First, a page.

Donal Reddington on mass customization, crowdsourcing and digital manufacturing


Emcien Receives Second NSF Grant for Product Complexity Research

Emcien, Inc., which researching product complexity reduction and its impact on manufacturing companies, has been awarded a Phase II Small Business Innovation Research (SBIR) grant from the U.S. National Science Foundation (NSF) to support development and commercialization of techniques to address the challenges due to product complexity.

The NSF is an independent federal agency that supports fundamental research and education across all fields of science and engineering, with an annual budget of nearly $5.47 billion. NSF funds reach all 50 states through grants to nearly 2,000 universities and institutions. Each year, NSF receives about 40,000 competitive requests for funding, and makes about 11,000 new funding awards.

Emcien was awarded the grant through NSF’s Division of Design, Manufacture and Industrial Innovation, which helps improve the competitiveness of the United States manufacturing base. The NSF grant will help to further Emcien’s research and support the commercialization of additional modules. Emcien is a privately held company headquartered in Atlanta, Georgia.

The trend toward mass customization to meet customer demands has created a complex issue that manufacturing companies must address to remain competitive, notes Robert Springfield, a manufacturing specialist at the Georgia Institute of Technology’s Manufacturing Extension Partnership Program.

“Mass customization and the unrelenting competitive pressure to increase customer-selected features and options is an enormous problem for manufacturing companies,” he said. “The complexity of large-scale customization results in raw material and finished goods inventory imbalances, order fulfillment problems and disruptions in supply chain. Emcien’s optimization technology deals with the core issue of what combinations of features and options will yield the best results.”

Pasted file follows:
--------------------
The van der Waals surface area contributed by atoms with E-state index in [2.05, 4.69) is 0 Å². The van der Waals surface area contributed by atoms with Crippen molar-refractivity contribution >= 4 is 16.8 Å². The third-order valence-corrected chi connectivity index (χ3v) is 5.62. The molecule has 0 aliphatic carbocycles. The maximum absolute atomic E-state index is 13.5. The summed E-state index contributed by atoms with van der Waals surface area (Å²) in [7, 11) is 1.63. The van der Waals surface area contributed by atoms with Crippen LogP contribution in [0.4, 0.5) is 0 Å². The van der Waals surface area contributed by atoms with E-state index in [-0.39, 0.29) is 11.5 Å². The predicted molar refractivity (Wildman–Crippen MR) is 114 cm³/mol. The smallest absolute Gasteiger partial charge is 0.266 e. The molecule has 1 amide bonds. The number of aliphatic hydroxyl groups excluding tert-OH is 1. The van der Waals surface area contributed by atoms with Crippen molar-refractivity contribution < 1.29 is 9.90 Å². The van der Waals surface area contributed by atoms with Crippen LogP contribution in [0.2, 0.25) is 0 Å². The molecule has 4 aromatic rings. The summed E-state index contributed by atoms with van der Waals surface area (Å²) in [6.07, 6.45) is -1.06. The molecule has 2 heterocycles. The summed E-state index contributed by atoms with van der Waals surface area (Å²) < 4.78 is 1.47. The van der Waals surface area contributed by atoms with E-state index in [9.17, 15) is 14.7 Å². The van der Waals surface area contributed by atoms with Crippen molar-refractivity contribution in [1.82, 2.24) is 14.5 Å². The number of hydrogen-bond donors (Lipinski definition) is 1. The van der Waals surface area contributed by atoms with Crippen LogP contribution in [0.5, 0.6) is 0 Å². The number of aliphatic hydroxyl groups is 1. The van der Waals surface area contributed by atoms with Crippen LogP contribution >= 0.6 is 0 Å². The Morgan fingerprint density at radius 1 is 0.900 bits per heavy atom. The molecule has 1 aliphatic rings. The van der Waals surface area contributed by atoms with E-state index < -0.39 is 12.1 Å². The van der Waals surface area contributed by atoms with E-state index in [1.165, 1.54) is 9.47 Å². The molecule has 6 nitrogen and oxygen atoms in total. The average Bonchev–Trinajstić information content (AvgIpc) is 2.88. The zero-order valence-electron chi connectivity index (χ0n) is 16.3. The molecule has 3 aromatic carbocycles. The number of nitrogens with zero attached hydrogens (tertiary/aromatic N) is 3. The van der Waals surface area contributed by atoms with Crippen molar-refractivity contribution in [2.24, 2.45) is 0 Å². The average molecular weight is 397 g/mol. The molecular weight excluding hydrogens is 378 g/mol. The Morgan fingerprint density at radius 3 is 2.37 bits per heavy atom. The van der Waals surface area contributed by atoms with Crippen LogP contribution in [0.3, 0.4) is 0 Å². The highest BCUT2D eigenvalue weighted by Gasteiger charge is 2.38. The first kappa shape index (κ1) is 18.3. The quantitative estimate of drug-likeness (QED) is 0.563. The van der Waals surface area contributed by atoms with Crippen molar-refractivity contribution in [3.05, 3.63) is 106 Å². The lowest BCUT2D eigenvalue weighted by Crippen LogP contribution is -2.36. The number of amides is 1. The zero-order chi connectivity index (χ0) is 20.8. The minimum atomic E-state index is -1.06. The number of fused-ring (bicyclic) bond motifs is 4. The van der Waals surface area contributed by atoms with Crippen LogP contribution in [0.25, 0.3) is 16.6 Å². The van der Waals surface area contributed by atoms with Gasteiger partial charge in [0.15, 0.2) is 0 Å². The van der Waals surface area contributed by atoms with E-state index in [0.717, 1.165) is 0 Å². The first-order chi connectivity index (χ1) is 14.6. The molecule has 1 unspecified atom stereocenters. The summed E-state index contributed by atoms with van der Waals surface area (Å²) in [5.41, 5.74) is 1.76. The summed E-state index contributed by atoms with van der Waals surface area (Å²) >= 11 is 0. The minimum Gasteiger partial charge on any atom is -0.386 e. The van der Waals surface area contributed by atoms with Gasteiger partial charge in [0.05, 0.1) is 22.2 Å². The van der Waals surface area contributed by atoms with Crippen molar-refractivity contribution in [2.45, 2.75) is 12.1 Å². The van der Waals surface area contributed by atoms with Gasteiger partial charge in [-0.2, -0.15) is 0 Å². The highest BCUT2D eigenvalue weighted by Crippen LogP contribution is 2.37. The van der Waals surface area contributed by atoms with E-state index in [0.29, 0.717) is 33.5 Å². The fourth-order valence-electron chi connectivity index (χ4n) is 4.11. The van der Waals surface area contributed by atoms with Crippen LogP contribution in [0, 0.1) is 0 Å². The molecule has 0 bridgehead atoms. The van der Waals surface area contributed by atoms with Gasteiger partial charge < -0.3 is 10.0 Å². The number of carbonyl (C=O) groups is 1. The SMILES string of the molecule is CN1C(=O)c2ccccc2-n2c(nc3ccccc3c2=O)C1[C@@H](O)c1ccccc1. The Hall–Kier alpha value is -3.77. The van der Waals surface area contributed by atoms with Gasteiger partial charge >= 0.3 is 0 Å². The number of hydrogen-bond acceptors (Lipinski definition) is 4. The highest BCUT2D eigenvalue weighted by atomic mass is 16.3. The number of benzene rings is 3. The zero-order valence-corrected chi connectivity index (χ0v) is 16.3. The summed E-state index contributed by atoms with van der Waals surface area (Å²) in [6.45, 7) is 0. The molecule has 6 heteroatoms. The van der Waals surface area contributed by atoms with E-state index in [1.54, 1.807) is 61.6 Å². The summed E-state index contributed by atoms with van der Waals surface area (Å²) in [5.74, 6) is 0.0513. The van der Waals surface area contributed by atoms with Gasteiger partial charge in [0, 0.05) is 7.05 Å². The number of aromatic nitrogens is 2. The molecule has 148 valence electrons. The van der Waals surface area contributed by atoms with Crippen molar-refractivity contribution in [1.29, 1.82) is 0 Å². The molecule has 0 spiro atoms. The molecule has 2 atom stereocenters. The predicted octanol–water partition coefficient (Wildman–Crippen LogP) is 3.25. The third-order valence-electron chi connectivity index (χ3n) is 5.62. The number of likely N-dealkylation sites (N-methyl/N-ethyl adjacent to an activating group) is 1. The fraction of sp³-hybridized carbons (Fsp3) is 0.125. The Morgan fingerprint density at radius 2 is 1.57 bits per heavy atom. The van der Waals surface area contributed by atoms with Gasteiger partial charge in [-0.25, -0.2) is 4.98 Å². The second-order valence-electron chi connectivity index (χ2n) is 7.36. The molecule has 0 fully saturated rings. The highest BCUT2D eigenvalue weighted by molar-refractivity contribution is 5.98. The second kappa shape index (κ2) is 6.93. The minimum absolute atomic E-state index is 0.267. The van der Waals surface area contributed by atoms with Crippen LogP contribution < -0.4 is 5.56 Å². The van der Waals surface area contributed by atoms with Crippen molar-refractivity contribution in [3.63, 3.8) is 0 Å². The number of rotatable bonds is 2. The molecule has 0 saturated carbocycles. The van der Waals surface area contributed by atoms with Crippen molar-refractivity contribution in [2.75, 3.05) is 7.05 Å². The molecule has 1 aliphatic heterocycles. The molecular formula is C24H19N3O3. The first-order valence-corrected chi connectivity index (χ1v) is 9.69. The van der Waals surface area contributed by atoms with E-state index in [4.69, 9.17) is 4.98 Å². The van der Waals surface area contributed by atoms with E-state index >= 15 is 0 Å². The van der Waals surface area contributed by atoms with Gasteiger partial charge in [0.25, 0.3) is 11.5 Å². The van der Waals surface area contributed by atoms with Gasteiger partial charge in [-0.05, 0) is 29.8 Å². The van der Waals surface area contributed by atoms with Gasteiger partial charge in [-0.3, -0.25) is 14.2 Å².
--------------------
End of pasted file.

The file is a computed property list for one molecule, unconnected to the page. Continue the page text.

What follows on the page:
Springfield says more traditional approaches to the optimization problem strive only to improve the business processes that support mass customization.

“With a growing number of features and options, and shorter product lifecycles, companies are being proliferated to death,” explained Roy Marsten, Emcien’s Chief Scientist. “This proliferation costs companies 18 to 25 percent product margin.” He says that Emcien delivers a sustainable
solution for companies to manage and monitor this proliferation on a continuous basis.

“Building the right product configurations to meet customer needs is essential to competing in today’s marketplace,” Marsten added.

“Companies do not build Model T’s. To survive in the global market, manufacturing companies need solutions that can help manage their product variety, and react efficiently to changing feature/option demand,” he said. “We are honored that the NSF recognizes the importance of our mission to help manufacturing companies be more competitive.”

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One Response to “Emcien Receives Second NSF Grant for Product Complexity Research”

  1. John Morgan Says:

    90% of Fortune 500 companies have published product complexity and SKU rationalization initiatives in their top 10 strategic initiatives.
    Emcien is addressing a core challenge that all manufacturing companies face today. This is the next frontier for performance improvement.

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